The Scoop: He’s taken a circuitous, well-documented route to get to this point, but Matzek, the 11th overall pick in the 2009 draft, has quietly been one of the best pitchers in the Texas League over the last two months. His ERA stood at 4.70 at the end of May, when he was coming off a stretch of losing four straight starts, but he’s 6-1, 1.49 in nine starts since then, posting the TL’s best ERA over that stretch. Walks remain an issue, as his line above attests, but his walk rate of 4.8 per nine innings for the year actually is a marked improvement from the horrid 6.0 BB/9 he allowed in 2012 in high Class A. The red flag? He’s not missing many bats (6.2 SO/9), though he did fan a season-high eight over 6 2/3 innings on Wednesday.
The Scoop: Stroman has shown he’s not far from being ready to contribute in Toronto, and he may already have gotten there if he hadn’t begun the year serving a 50-game suspension (he tested positive for a stimulant). Since a disastrous outing on May 29 in which he gave up seven earned runs and failed to make it out of the second inning, Stroman’s gone 4-1, 2.12 over 59 innings, ranking fourth in the Eastern League in ERA during that time. Command was the question coming out of the draft for Stroman, but he’s held Double-A hitters to a .216 average while walking just 19 in 69 innings on the year.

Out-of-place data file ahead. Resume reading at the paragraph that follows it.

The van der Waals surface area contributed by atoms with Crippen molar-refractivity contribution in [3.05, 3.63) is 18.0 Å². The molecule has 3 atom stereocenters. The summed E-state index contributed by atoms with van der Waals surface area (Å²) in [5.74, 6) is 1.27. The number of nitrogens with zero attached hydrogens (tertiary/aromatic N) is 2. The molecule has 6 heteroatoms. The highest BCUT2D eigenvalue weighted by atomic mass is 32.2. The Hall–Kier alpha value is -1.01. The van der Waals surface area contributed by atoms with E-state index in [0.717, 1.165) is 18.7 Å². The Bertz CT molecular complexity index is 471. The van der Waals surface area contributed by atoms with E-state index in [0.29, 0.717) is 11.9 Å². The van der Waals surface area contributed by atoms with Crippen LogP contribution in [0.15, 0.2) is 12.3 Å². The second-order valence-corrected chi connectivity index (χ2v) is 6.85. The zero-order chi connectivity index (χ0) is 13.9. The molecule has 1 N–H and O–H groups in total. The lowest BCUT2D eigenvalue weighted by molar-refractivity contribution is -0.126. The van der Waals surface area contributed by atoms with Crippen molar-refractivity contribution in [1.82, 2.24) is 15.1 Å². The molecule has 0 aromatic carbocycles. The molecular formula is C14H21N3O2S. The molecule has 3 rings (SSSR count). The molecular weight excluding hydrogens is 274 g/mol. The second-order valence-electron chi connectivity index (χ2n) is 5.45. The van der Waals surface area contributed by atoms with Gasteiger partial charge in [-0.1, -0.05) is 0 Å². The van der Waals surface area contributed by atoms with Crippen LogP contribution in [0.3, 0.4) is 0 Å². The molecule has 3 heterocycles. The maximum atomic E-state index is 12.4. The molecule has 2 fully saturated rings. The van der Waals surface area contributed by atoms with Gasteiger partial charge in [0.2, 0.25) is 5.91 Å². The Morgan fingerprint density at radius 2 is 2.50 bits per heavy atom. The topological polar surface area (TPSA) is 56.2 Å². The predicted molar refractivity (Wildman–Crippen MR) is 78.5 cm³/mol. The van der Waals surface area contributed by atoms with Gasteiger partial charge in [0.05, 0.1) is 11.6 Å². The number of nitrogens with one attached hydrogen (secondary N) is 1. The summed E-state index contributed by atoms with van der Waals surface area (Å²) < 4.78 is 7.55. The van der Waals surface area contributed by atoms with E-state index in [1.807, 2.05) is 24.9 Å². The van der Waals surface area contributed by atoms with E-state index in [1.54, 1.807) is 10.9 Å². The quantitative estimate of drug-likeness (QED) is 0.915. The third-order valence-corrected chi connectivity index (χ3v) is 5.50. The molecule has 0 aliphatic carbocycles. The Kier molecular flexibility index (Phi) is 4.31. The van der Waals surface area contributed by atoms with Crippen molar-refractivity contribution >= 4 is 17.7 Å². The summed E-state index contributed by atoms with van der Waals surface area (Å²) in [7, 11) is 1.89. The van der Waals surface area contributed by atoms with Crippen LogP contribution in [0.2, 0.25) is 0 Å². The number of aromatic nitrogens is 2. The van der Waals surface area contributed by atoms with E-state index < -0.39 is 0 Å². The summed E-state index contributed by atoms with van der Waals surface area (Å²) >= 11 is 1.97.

The Scoop: Cole delivered seven strong innings in his Double-A debut, holding Portland to one run on three hits while striking out six. He throws hard, mixes three quality pitches and posted excellent strikeout (9.4 per nine innings) and walk (2.1) rates in the Carolina League, though he also led the circuit with 12 home runs allowed (10 of those at home). That proneness to the longball has been the only mark against Cole these past two seasons, when he’s allowed 20 in 27 starts (1.3 HR/9) at levels above low Class A.
IN THE TEAM PHOTO
Javier Baez, ss, Cubs: Promoted to Double-A Tennessee in the beginning of July, Baez justified that promotion with an explosive offensive week. He drilled five home runs, including four over a span of three games, tallied three doubles and drove in 10 runs while batting .281 in 32 at-bats. Plate discipline continues to be an issue—he had zero walks and more strikeouts (11) than hits (9)—but the the 20-year-old is batting .266/.324/.550 with 25 homers this season.
Matt Magill, rhp, Dodgers: Control problems doomed Magill to a 6.51 ERA in 28 big league innings earlier this summer, but he’s been able to brave the hitter’s haven that is Triple-A Albuquerque. The 23-year-old has a 3.91 ERA at Isotopes Park, and he lowered his overall Triple-A mark to 2.76 after two starts this week in which he allowed two runs on six hits in 9 1/3 innings and stuck out 14.
Austin Meadows, cf, Pirates: The ninth pick in this year’s draft, Meadows connected for his first two pro home runs this week in the Rookie-level Gulf Coast League, a tough assignment for a young hitter. The 18-year-old from Loganville, Ga., went 10-for-25 (.400) with two homers, three doubles, a triple and four walks in six games. The Pirates could not have hoped for a better start.
Henry Owens, lhp, Red Sox: The last time Owens allowed a hit was on July 11, as he threw six no-hit innings on July 17 and followed it up on Monday with five more innings of scoreless, no-hit baseball with nine strikeouts for high Class A Salem.